(The photo above is one I took of Cardinal Burke and Fr. Timothy Finigan, on the occasion of the Cardinal's visit to the Shrine of St. Augustine in February 2015. Cardinal Burke was one of the four Cardinals who submitted the five dubia to Pope Francis.)


Joe said...


I believe the Church grants a plenary indulgence to those who, in danger of death, receive the Apostolic Blessing from a priest.

Or, in the absence of a priest, if the person has been in the habit of saying some prayers during the course of their life, the Church herself makes up the conditions that would otherwise be expected for the gaining of the said plenary indulgence.

Can you hope not to be spending all that time in purgatory?

Mulier Fortis said...

Thanks for the encouragement, Joe. But St. Bernadette was conscious of the very real possibility of going to Purgatory, and I'm no saint!

Ruari said...

Mulier -

Which bits of Amoris Laetitiae do you have issues with?

I sincerely hope it isn't paragraphs 10 and 11, for example, because that would indicate really huge problems. On your part.

Actually, that applies much all of it. But if you would specifically highlight those parts f the PapalExhortation, written by the Pope, that you think maybe either contradict doctrine or somehow muddy the waters of caritas, faith or clinging tithe rock that is the Barque of Peter, then we'll see what we can do to help.

Best wishes


pattif said...

Brava, Mac. Beautifully put.

Eccles said...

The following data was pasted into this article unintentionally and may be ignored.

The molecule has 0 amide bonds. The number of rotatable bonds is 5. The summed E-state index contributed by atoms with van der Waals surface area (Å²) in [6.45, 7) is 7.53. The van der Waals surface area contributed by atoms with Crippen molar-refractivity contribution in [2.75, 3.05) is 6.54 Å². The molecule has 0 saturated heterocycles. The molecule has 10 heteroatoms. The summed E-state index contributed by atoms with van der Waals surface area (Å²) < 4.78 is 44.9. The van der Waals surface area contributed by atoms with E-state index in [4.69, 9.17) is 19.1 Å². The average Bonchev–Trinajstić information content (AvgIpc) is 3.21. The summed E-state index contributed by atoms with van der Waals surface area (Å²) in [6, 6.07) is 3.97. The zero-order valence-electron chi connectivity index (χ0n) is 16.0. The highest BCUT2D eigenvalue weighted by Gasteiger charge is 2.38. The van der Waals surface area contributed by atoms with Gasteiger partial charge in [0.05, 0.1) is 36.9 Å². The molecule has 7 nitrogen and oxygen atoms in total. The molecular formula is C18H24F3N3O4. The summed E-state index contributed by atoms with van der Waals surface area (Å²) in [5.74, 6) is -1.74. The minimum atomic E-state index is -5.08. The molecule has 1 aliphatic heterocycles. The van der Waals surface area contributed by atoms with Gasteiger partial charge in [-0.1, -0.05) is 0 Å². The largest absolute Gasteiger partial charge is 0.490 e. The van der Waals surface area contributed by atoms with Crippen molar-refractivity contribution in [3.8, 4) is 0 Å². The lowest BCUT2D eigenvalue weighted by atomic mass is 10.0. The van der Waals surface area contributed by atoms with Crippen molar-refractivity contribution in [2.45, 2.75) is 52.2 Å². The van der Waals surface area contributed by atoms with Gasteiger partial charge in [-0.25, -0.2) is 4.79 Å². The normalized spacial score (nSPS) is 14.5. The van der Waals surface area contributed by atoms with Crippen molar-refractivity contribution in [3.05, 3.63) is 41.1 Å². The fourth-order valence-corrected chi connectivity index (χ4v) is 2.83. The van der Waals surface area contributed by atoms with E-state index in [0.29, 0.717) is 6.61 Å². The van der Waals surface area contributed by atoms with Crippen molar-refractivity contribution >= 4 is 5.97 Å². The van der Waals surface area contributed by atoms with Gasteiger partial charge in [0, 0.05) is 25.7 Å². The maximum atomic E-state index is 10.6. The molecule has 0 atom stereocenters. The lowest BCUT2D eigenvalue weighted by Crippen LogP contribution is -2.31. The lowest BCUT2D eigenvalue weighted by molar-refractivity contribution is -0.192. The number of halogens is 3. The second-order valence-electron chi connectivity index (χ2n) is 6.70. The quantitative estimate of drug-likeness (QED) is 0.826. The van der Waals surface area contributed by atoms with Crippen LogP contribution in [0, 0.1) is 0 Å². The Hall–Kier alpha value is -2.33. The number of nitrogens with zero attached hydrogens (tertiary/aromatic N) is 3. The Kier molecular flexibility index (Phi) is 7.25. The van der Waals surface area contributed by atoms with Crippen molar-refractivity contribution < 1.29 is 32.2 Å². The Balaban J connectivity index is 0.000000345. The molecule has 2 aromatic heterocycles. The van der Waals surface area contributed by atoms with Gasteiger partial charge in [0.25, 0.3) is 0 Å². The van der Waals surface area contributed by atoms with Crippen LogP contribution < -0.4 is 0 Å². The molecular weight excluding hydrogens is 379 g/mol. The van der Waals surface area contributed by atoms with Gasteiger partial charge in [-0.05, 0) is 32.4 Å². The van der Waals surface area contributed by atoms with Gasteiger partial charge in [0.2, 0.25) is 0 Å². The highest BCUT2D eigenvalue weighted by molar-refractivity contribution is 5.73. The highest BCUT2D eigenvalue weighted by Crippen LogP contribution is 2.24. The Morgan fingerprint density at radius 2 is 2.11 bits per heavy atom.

Paragraphs 10 and 11 are pretty anodyne and the pope (or whoever wrote this bit) hasn't said anything new.

Amoris Laetitia taken as a whole leaves (at least) 5 imperfectly answered questions, the dubia; or at least it allows the mischievous to claim that the answers to the questions are not those that have been accepted Catholic doctrine for 2000 years. Asking for a clear re-affirmation of the eternal verities doesn't seem too be too unreasonable.

Deacon Augustine said...

Ruari, 19 problematic parts are referred to by specific paragraph number in the letter which 45 theologians recently sent to the Holy Father - I suggest you read those if you want to know why it is controversial.

But, even if the ambiguities in the document can all be reconciled with traditional doctrine (which I believe they can be when interpreted by the normal theological methods) the fact that the director of Civilta Cattolica could openly assert that AL teaches that adultery is a moral imperative for some people suggests that there is a huge problem in the different interpretations that are going on in the real world. The fact that a class of people has been created who can now receive Communion in the Philipines, but cannot in England & Wales suggests that there are problems with the interpretation of AL. Technically a schism has already been created.

The Pope needs to clear up the ambiguities before the problems get worse. Not to do so is a reckless neglect of his office.

Zephyrinus said...

Dear Ruari.

Next Question.